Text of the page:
Doing the heavy gifting
To:Brew Readers
Retail Brew // Morning Brew // Update
Shop Today’s first in-person shopping gallery.
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December 08, 2022

Retail Brew

Good afternoon. First, we want to take a moment to thank those who filled out our overlooked/overhyped survey. For the rest of you, we have no words…except that you still have time!

Once again, here is the link to the survey, the results of which will be used for an upcoming Retail Brew story. Your input is very much appreciated.

In today’s edition:

—Katishi Maake, Erin Cabrey, Max Knoblauch


Guide the way

Shop Today gift guide pop up Today

The famed Shop Today holiday gift guide is getting a makeover as an in-person shopping experience.

The commerce arm of NBC’s Today last week debuted its first pop-up space in the Shops at the Oculus at Westfield World Trade Center that is outfitted with roughly 40 of the gift guide’s products—which include slippers, tumblers, and even a personal karaoke microphone—encased in glass that shoppers can purchase by scanning a QR code and having the product shipped straight to their home.

  • The activation does not carry inventory for the sake of space, but is meant to corral tourists, visitors to the World Trade Center, and dedicated Today shoppers.
  • It’s also in partnership with Amazon, and many of the products are available on the e-commerce behemoth’s website.

An in-person gallery was the “next natural iteration” for Shop Today, which has promoted content through live television broadcasts, streaming, and online since 2017, Ashley Parrish, SVP of commerce at NBC, told Retail Brew.

“We always want to make things easier for our audience, whether that is scanning a QR code or reducing the friction in between when somebody sees a product and wants to actually transact on it,” she said. “We think we’re solving a need obviously with the product curation, but also that they experienced by that use of the QR code.”

Parrish explained that an in-person pop-up was a new way to expand the brand’s reach to new customers and further tailor a product for the needs of existing consumers, which centers around three principles: meeting the audience where they are, creating an easy shopping experience, and folding the brand and experience into the day-to-day of customers who regularly watch the show.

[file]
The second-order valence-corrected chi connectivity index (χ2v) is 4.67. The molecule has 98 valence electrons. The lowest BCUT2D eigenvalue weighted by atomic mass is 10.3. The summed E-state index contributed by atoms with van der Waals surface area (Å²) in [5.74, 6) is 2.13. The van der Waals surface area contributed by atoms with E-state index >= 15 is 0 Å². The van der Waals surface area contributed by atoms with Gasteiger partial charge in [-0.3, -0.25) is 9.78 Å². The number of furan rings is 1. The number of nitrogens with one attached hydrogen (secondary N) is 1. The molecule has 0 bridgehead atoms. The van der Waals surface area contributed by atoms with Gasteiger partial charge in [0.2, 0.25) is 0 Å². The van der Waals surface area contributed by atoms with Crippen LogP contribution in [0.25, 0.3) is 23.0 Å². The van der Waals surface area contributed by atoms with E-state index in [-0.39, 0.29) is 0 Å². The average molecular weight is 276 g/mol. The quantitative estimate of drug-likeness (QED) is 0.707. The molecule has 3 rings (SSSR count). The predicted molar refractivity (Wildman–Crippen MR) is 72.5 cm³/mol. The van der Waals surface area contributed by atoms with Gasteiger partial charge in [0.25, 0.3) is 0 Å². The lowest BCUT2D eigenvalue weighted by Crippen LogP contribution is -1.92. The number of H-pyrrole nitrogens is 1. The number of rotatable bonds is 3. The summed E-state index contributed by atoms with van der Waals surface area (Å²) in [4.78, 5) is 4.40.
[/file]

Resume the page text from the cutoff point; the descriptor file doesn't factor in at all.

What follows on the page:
Keep reading here.—KM



Bigger isn’t always better

We all want massive budgets that generate engagement and boost sales. But your biggest customer wins sometimes come in small packages—like a downsized, small-format brick-and-mortar store.

Small-format stores support product and brand discovery, facilitating fulfillment and reverse logistics + building customer engagement and loyalty. put together a white paper that analyzes exactly how going small can help you win big. Get answers to questions like:

  • Which retailers open small-format stores near existing larger-format locations to serve a niche demographic?
  • Why is a leading grocery company relying on small-format stores to promote a new brand experience?
  • How did a legacy department store brand attract key consumer segments through its small-format concept?

Sometimes, smaller is superior. See why when you download the white paper here.


Get smart

Bottles of Dove body wash Unilever

It’s been nearly 100 years since British soapmaker Lever Brothers and Dutch margarine company Margarine Unie merged to create CPG giant Unilever, and the company has evolved a lot since then, most recently using AI to advance its product portfolio.

Alberto Prado, Unilever’s head of R&D digital and partnerships, is leading this transformation. He told Retail Brew part of his strategy is introducing digital tools to the R&D process to make innovation “better, faster, and more effective.” That means a shift from physical to digital labs, using “in silico science” (aka experiments done on the computer).

“In digital, we can plan, discover, design, and optimize in ways that we cannot in the physical space,” Prado told us. “We can do that without friction, without constraints, and without the limitations of physics and the economics around the physical world.”

Beauty secrets: Molecular models help Unilever improve its product formulas much faster than in a physical lab, cutting down the time to a few hours, Prado said. These processes are “very intimately” tied into Unilever’s sustainability goals, he noted.

  • Last year, the company announced its commitment to make its products’ ingredients and formulations biodegradable by 2030. With modeling, it can simulate how a formulation will break down over 10 years rather than waiting a whole decade to find out.